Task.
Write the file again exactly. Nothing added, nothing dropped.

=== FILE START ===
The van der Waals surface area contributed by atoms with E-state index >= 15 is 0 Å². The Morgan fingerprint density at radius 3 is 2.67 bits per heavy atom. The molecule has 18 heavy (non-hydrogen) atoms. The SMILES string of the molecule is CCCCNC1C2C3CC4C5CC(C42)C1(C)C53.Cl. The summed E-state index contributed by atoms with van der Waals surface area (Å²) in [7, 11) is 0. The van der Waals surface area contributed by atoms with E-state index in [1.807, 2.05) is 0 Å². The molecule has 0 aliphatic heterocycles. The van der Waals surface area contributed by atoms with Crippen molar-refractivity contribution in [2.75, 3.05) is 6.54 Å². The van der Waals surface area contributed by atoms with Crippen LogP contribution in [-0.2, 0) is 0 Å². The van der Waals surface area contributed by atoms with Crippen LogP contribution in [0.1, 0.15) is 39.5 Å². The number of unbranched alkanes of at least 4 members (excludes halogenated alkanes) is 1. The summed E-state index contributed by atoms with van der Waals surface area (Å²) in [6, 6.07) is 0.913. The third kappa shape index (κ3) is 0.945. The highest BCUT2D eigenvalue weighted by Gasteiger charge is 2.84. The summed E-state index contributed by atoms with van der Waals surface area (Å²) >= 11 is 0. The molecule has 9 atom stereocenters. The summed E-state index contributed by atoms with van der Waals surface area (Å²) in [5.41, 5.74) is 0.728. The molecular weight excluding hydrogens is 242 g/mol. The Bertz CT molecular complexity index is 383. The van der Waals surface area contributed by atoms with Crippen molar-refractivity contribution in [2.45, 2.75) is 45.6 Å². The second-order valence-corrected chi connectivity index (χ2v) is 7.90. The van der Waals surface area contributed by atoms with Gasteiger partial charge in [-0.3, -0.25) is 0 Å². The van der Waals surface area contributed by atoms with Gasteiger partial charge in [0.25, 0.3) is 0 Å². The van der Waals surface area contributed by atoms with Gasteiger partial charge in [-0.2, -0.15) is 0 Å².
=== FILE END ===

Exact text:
The van der Waals surface area contributed by atoms with E-state index >= 15 is 0 Å². The Morgan fingerprint density at radius 3 is 2.67 bits per heavy atom. The molecule has 18 heavy (non-hydrogen) atoms. The SMILES string of the molecule is CCCCNC1C2C3CC4C5CC(C42)C1(C)C53.Cl. The summed E-state index contributed by atoms with van der Waals surface area (Å²) in [7, 11) is 0. The van der Waals surface area contributed by atoms with E-state index in [1.807, 2.05) is 0 Å². The molecule has 0 aliphatic heterocycles. The van der Waals surface area contributed by atoms with Crippen molar-refractivity contribution in [2.75, 3.05) is 6.54 Å². The van der Waals surface area contributed by atoms with Crippen LogP contribution in [-0.2, 0) is 0 Å². The van der Waals surface area contributed by atoms with Crippen LogP contribution in [0.1, 0.15) is 39.5 Å². The number of unbranched alkanes of at least 4 members (excludes halogenated alkanes) is 1. The summed E-state index contributed by atoms with van der Waals surface area (Å²) in [6, 6.07) is 0.913. The third kappa shape index (κ3) is 0.945. The highest BCUT2D eigenvalue weighted by Gasteiger charge is 2.84. The summed E-state index contributed by atoms with van der Waals surface area (Å²) >= 11 is 0. The molecule has 9 atom stereocenters. The summed E-state index contributed by atoms with van der Waals surface area (Å²) in [5.41, 5.74) is 0.728. The molecular weight excluding hydrogens is 242 g/mol. The Bertz CT molecular complexity index is 383. The van der Waals surface area contributed by atoms with Crippen molar-refractivity contribution in [2.45, 2.75) is 45.6 Å². The second-order valence-corrected chi connectivity index (χ2v) is 7.90. The van der Waals surface area contributed by atoms with Gasteiger partial charge in [-0.3, -0.25) is 0 Å². The van der Waals surface area contributed by atoms with Gasteiger partial charge in [0.25, 0.3) is 0 Å². The van der Waals surface area contributed by atoms with Gasteiger partial charge in [-0.2, -0.15) is 0 Å².